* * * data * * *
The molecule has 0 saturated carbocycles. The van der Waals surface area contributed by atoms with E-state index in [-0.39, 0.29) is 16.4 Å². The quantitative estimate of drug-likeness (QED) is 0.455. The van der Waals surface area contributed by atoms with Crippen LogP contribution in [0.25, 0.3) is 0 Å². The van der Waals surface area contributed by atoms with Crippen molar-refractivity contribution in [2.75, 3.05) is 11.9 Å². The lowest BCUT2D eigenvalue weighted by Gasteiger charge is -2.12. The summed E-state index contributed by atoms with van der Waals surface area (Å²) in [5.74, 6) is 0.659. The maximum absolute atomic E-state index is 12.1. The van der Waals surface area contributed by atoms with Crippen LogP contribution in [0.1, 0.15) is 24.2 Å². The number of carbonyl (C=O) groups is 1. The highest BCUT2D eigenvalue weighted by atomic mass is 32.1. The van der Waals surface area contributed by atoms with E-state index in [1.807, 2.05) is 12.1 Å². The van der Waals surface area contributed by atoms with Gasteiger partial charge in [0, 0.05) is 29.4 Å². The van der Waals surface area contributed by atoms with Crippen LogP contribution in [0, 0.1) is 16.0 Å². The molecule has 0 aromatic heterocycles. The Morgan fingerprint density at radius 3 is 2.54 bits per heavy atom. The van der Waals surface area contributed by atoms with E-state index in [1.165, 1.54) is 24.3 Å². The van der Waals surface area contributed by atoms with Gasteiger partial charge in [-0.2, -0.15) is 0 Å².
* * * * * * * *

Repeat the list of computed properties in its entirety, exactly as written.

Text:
The molecule has 0 saturated carbocycles. The van der Waals surface area contributed by atoms with E-state index in [-0.39, 0.29) is 16.4 Å². The quantitative estimate of drug-likeness (QED) is 0.455. The van der Waals surface area contributed by atoms with Crippen LogP contribution in [0.25, 0.3) is 0 Å². The van der Waals surface area contributed by atoms with Crippen molar-refractivity contribution in [2.75, 3.05) is 11.9 Å². The lowest BCUT2D eigenvalue weighted by Gasteiger charge is -2.12. The summed E-state index contributed by atoms with van der Waals surface area (Å²) in [5.74, 6) is 0.659. The maximum absolute atomic E-state index is 12.1. The van der Waals surface area contributed by atoms with Crippen LogP contribution in [0.1, 0.15) is 24.2 Å². The number of carbonyl (C=O) groups is 1. The highest BCUT2D eigenvalue weighted by atomic mass is 32.1. The van der Waals surface area contributed by atoms with E-state index in [1.807, 2.05) is 12.1 Å². The van der Waals surface area contributed by atoms with Gasteiger partial charge in [0, 0.05) is 29.4 Å². The van der Waals surface area contributed by atoms with Crippen LogP contribution in [0, 0.1) is 16.0 Å². The molecule has 0 aromatic heterocycles. The Morgan fingerprint density at radius 3 is 2.54 bits per heavy atom. The van der Waals surface area contributed by atoms with E-state index in [1.165, 1.54) is 24.3 Å². The van der Waals surface area contributed by atoms with Gasteiger partial charge in [-0.2, -0.15) is 0 Å².